Living in the hostile environment: a Birmingham family’s experience of state racism

We met Angela at a demonstration in Birmingham in May 2018. The demonstration was held by activists from, and in solidarity with, the African-Caribbean community and was supported by anti-racist organisations including FRFI. The demonstration was called because of the sudden increase in state racism faced by the Windrush Generation (see FRFI 264) as people in Birmingham had their friends and relatives suddenly taken away to immigration prisons or were facing threats of deportation. Angela’s Jamaican-born husband, Mark, had by then been fighting such a battle against Britain’s racist immigration laws for some time. And, as with many people, the battle is not yet over. Mark is currently launching another immigration appeal. They’ve shared their story of struggle and resistance with FRFI to expose the appalling situation faced by many migrants in Britain today.

Mark met Angela, who is British-born, in Birmingham in 2002. In 2003 the Home Office called them to an interview at Birmingham Airport. Angela told us: ‘We was all, including the kids, detained all day in there. From about 8am and I think we came out at about 7 at night. I’d taken some bottles and stuff with me but you think you’re going for an interview, you don’t think you’re going to be in there for nearly 12 hours. So we’d run out of nappies and milk and baby food. I kept complaining and they only offered to get us a sandwich. Now I don’t know many six-week-old babies that would eat a sandwich.’ It was made clear to them that Mark would have been deported then and there if it had not been for a strike by BA workers. This gave them crucial time to launch an initial appeal. Angela and Mark were kept apart from each other all day and were hounded with mundane questions in an attempt to undermine their relationship. ‘They did say to me that I could go back out through security but that if I left they would detain Mark. So what choice did I have really? It was vile.’

The couple recounted many examples of the hostility and racism they’ve faced since then – including the Home Office questioning the legitimacy of their marriage. Angela told us: ‘They [the legal team of the Home Office] stood up in court and accused the marriage of being a sham and asked Mark if he was sure those children was his.’

Despite being given temporary leave to remain in 2006, the family continued to face lies and manipulation from the Home Office. ‘In court in Newport, Wales [2017] they said that they wanted to oppose his bail because he was a “prolific absconder.” He arrived in 2001 and they said that they had no idea where he’d disappeared to and that he suddenly re-appeared in 2009.’ But this was a complete lie. ‘They was fully aware of where we were living. We’d been to Birmingham Airport in that time for the interview. And they’d given him the right to stay for a couple of years in 2006. They were definitely aware of where he was.’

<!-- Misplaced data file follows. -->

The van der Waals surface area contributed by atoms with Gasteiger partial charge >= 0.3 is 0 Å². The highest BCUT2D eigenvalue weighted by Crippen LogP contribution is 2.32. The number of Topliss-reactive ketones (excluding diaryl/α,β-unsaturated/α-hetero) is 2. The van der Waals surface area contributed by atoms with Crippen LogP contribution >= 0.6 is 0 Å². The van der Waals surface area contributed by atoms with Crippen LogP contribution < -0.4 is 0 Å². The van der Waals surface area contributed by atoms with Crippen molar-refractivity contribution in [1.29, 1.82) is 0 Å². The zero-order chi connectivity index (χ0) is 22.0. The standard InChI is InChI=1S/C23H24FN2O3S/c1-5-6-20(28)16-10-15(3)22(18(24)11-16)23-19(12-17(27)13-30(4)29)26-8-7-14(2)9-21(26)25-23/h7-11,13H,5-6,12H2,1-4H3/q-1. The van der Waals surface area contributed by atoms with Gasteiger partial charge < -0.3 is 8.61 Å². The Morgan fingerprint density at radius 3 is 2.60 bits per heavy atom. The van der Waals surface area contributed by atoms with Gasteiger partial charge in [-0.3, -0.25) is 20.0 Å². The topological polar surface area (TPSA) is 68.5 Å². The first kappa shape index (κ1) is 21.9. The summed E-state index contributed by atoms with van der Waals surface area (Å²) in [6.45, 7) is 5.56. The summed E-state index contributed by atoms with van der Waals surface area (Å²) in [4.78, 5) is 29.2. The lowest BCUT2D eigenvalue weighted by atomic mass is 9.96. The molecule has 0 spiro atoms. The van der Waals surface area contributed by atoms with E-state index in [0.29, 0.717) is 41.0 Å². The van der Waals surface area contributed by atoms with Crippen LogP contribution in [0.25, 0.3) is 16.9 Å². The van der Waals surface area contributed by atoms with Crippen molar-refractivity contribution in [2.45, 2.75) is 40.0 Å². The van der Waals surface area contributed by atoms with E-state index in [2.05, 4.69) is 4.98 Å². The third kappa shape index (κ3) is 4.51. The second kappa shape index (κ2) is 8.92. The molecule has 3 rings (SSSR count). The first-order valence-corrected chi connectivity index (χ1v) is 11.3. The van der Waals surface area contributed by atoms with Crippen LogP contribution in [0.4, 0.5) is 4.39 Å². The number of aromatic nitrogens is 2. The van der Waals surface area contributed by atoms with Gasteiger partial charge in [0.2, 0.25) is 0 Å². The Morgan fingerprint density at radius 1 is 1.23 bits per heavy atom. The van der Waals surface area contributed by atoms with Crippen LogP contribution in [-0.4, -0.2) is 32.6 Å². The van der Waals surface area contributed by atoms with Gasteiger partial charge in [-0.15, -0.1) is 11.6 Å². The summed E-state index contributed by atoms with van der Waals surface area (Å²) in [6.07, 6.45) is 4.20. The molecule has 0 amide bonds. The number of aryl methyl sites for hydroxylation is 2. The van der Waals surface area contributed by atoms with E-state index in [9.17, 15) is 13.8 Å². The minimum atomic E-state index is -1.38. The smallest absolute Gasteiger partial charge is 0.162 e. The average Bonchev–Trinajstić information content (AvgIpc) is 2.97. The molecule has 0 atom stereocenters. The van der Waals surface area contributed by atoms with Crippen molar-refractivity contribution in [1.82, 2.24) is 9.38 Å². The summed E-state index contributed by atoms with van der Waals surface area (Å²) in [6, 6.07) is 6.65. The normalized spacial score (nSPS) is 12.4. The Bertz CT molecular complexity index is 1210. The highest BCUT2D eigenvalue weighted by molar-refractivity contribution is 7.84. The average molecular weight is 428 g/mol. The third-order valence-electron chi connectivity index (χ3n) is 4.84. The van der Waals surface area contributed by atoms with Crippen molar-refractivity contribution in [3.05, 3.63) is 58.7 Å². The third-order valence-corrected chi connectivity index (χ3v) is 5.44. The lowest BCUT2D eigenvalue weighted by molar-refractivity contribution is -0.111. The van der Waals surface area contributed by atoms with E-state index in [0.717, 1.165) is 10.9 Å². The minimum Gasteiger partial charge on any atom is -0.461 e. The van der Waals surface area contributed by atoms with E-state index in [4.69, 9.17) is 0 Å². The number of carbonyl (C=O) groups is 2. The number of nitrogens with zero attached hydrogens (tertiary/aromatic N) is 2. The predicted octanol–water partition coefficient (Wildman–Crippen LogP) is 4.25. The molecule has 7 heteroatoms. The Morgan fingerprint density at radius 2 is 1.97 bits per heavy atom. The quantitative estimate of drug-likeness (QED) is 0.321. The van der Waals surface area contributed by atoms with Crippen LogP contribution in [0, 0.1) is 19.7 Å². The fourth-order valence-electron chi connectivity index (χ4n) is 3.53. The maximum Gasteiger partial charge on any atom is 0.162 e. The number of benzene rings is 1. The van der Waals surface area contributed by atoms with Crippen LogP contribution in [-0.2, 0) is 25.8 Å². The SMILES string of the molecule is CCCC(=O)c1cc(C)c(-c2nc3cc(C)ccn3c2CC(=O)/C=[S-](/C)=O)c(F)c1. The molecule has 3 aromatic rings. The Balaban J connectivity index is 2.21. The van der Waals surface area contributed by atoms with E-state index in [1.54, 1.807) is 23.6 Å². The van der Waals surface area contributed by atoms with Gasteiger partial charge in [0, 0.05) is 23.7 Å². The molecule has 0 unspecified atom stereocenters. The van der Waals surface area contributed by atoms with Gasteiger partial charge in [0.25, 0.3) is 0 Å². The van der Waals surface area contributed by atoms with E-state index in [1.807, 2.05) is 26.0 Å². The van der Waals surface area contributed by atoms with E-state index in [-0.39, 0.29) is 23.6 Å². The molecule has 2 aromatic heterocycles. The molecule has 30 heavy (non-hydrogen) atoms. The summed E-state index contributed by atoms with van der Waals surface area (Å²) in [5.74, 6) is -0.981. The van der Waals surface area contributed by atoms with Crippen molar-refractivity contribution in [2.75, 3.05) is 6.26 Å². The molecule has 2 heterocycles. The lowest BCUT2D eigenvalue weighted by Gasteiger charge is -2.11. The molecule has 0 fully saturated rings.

At one point, Mark had to report to a centre in Solihull every week. During one of these routine visits he was suddenly taken to the Campsfield Immigration Removal Centre in Oxfordshire. Angela managed to find out and a judicial review was launched. This helped Mark resist the deportation, despite threats of violence while held in the IRC. Mark described his experience: ‘You were moved round really quickly to wherever they want. Rooms were crowded with four or six people. And there were bed bugs.’ He told us that one fellow detainee was rushed to hospital, suspected of having Legionnaire’s disease. Mark also mentioned that he was asked to do basic jobs for slave wages; roughly £1 a day: ‘They don’t want to pay staff. I was asked to do cooking and cleaning and that sort of thing.’

Mark eventually managed to get out on bail and he and his family, along with other activists, continue to fight the deportation order and the wider forces of state racism. The work they’re doing with other Windrush activists in Birmingham, and their support for the campaign for justice by the family of Kingsley Burrell, murdered by police in Birmingham in 2011, shows that resistance is out there and must continue to be built. It must unflinchingly challenge state racism in all its forms.

Joe Smith

Fight Racism! Fight Imperialism! No 267, December 2018/January 2019

 

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